Integrated Water Resource Management - IWRM

Save My Native Hill~An Essay on Climate Change

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By Bernard Wainaina

The care of the earth is our most ancient and most worthy and, after all, our most pleasing responsibility. To cherish what remains of it, and to foster its renewal, is our only legitimate hope. When despair for the tattered world grows in me and I wake in the night at the least sound in fear of what my life and my children's lives may be, I go and lie down where the sun's splendour rests in its beauty on the brook water, and the great heron feeds. I come into the peace of wild things who do not tax their lives with forethought of grief.

I come into the presence of still water. And I feel above me the day-blind stars waiting with their light. For a time,I rest in the grace of the world, and am free. There are, it seems, two muses: the Muse of Inspiration, who gives us inarticulate visions and desires, and the Muse of Realisation, who returns again and again to say "It is yet more difficult than you thought,this climate change business." This is the muse of form.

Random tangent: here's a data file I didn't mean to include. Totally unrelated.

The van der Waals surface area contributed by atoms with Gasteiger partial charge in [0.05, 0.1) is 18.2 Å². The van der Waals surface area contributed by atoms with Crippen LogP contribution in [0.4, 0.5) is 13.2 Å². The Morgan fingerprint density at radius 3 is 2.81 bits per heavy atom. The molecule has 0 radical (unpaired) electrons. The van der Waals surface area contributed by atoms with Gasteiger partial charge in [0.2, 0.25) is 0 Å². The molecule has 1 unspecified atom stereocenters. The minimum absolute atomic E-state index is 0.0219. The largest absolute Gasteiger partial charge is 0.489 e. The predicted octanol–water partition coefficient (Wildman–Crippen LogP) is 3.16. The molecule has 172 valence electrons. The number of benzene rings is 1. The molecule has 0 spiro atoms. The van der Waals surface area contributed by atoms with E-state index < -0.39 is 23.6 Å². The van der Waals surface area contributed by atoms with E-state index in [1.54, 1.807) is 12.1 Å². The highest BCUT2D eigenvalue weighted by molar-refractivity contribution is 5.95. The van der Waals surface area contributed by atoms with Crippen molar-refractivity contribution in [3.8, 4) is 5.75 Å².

It may be then that form serves us best when it works as an obstruction, to baffle us and deflect our intended course. It may be that when we no longer know what to do, we have come to our real work and when we no longer know which way to go, we have begun our real journey. The mind that is not baffled is not well employed. The impeded stream is the one that sings.

To live, we must daily break the body and shed the blood of Creation. When we do this knowingly, lovingly, skillfully, reverently, it is a sacrament. When we do it ignorantly, greedily, clumsily, destructively, it is a desecration. In such desecration we condemn ourselves to spiritual and moral loneliness, and others to want.

Until we understand what the land is, we are at odds with everything we touch. And to come to that understanding it is necessary, even now, to leave the regions of our conquest - the cleared fields, the towns and cities, the highways - and re- enter the woods. For only there can a man encounter the silence and the darkness of his own absence. Only in this silence and darkness can he recover the sense of the world's longevity, of its ability to thrive without him, of his inferiority to it and his dependence on it. Perhaps then, having heard that silence and seen that darkness, he will grow humble before the place and begin to take it in - to learn from it what it is. As its sounds come into his hearing, and its lights and colours come into his vision, and its odours come into his nostrils, then he may come into its presence as he never has before, and he will arrive in his place and will want to remain.